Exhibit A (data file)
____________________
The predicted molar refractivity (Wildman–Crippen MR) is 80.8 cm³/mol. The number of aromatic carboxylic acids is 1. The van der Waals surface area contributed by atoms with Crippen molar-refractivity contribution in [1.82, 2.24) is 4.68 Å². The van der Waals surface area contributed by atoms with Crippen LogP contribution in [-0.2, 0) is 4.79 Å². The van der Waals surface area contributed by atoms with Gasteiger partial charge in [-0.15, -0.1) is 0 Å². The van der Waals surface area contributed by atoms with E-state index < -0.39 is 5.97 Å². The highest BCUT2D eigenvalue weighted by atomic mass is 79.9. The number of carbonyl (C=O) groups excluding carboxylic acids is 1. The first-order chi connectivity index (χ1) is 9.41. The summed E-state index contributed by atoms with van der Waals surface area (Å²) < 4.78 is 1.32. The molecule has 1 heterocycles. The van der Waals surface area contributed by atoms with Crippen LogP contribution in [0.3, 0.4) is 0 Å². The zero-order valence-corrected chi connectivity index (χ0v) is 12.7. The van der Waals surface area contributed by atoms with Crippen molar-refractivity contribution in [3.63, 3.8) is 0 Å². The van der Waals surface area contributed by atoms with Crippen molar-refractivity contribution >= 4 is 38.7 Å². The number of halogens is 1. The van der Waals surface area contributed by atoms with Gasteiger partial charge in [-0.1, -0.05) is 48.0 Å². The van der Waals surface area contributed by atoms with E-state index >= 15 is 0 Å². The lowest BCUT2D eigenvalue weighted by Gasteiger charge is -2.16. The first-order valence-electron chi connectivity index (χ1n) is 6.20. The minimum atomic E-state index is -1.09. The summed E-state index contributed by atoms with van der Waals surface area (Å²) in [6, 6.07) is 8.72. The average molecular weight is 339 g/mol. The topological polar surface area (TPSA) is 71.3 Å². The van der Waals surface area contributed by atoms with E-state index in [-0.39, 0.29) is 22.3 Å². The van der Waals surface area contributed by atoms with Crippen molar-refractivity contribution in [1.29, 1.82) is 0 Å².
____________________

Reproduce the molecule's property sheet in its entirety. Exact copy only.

The predicted molar refractivity (Wildman–Crippen MR) is 80.8 cm³/mol. The number of aromatic carboxylic acids is 1. The van der Waals surface area contributed by atoms with Crippen molar-refractivity contribution in [1.82, 2.24) is 4.68 Å². The van der Waals surface area contributed by atoms with Crippen LogP contribution in [-0.2, 0) is 4.79 Å². The van der Waals surface area contributed by atoms with Gasteiger partial charge in [-0.15, -0.1) is 0 Å². The van der Waals surface area contributed by atoms with E-state index < -0.39 is 5.97 Å². The highest BCUT2D eigenvalue weighted by atomic mass is 79.9. The number of carbonyl (C=O) groups excluding carboxylic acids is 1. The first-order chi connectivity index (χ1) is 9.41. The summed E-state index contributed by atoms with van der Waals surface area (Å²) < 4.78 is 1.32. The molecule has 1 heterocycles. The van der Waals surface area contributed by atoms with Crippen LogP contribution in [0.3, 0.4) is 0 Å². The zero-order valence-corrected chi connectivity index (χ0v) is 12.7. The van der Waals surface area contributed by atoms with Crippen molar-refractivity contribution in [3.63, 3.8) is 0 Å². The van der Waals surface area contributed by atoms with Crippen molar-refractivity contribution >= 4 is 38.7 Å². The number of halogens is 1. The van der Waals surface area contributed by atoms with Gasteiger partial charge in [-0.1, -0.05) is 48.0 Å². The van der Waals surface area contributed by atoms with E-state index >= 15 is 0 Å². The lowest BCUT2D eigenvalue weighted by Gasteiger charge is -2.16. The first-order valence-electron chi connectivity index (χ1n) is 6.20. The minimum atomic E-state index is -1.09. The summed E-state index contributed by atoms with van der Waals surface area (Å²) in [6, 6.07) is 8.72. The average molecular weight is 339 g/mol. The topological polar surface area (TPSA) is 71.3 Å². The van der Waals surface area contributed by atoms with E-state index in [-0.39, 0.29) is 22.3 Å². The van der Waals surface area contributed by atoms with Crippen molar-refractivity contribution in [1.29, 1.82) is 0 Å².